All holes made through the top plate need to be sealed. Also, all doors need to be caulked prior to installation. Metal doors ensure added R-value and a perfect seal where the door meets the door frame. Air conditioning and heat duct registers also need to be caulked. Most of these energy saving measures can be accomplished on existing homes.

The fireplace is the source of 5% of air infiltration. All fireplaces need dampers, glass doors, and an exterior air source to ensure minimum infiltration. The damper and glass should be closed when not in use. The most efficient fireplace is one with gas logs. (Fireplaces should not be used when the central heat is on.)


For this particular project, repairs of cypress siding had to be undertaken. The repair of old cypress siding can be accomplished by using wood grain aluminum siding to cover defects in the cypress siding. This is especially effective when erosion and wear is evident where two pieces of siding meet. A three-quarter to one inch wide strip of aluminum siding covers most cracks. Once the house is painted, the aluminum patches are not noticeable.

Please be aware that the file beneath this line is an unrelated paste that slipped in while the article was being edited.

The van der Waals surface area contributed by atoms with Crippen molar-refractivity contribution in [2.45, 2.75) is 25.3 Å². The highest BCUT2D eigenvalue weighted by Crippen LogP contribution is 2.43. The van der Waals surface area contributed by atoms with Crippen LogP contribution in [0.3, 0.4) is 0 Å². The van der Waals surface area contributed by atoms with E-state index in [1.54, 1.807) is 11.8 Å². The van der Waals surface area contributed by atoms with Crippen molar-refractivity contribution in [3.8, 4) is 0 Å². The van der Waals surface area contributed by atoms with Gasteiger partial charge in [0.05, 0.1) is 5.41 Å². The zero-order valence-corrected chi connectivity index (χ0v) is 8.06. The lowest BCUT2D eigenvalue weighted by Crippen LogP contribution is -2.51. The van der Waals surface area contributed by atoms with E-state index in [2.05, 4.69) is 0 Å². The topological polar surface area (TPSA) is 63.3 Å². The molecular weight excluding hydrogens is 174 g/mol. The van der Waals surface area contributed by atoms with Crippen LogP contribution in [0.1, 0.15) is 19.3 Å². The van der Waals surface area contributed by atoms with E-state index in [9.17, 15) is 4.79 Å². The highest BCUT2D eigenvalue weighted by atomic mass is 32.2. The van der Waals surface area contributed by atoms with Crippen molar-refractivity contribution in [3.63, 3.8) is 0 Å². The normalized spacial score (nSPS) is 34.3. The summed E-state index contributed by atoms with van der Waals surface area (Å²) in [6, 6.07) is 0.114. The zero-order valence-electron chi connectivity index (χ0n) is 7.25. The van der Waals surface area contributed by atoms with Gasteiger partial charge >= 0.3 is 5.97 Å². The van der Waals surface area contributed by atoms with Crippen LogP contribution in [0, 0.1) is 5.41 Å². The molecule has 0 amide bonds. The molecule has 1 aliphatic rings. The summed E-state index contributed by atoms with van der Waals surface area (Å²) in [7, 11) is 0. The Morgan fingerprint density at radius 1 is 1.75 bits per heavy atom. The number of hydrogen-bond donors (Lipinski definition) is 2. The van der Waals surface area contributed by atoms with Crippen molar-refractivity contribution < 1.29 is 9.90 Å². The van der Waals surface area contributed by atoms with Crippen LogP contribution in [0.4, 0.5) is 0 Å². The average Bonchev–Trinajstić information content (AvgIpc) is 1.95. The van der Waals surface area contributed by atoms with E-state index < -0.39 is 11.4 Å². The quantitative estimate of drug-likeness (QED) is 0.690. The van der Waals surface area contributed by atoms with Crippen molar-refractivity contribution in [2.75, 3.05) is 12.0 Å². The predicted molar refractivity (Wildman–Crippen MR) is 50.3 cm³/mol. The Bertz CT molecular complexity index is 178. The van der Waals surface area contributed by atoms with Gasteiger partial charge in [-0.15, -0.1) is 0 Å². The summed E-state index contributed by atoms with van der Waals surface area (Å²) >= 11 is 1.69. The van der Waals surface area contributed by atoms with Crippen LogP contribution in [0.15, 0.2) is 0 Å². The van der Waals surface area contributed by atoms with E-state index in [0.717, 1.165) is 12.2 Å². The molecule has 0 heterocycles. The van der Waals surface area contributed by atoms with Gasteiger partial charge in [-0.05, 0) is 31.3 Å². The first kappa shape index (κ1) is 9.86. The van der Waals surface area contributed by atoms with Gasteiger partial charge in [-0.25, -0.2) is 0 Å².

Insulating the attic and walls of an old house can be very challenging, but it is usually possible. The attic is usually accessible. The walls can be insulated by removing boards near the top of the wall. If this is not possible, styrofoam insulation can usually be added to the inside or outside of the walls. Keeping bousillage usually is a good decision in remodeling old houses since it provides insulation and helps in mass cooling.

Attic ventilation was not an issue in most early Louisiana homes. The attic was usually not sealed and the many holes allowed some hot air to escape. Attic ventilation can be accomplished, however, with the addition of ridge vents and soffit vents. If it is not possible to install soffit vents, fresh air can be funnelled through vents under porches or breezeways.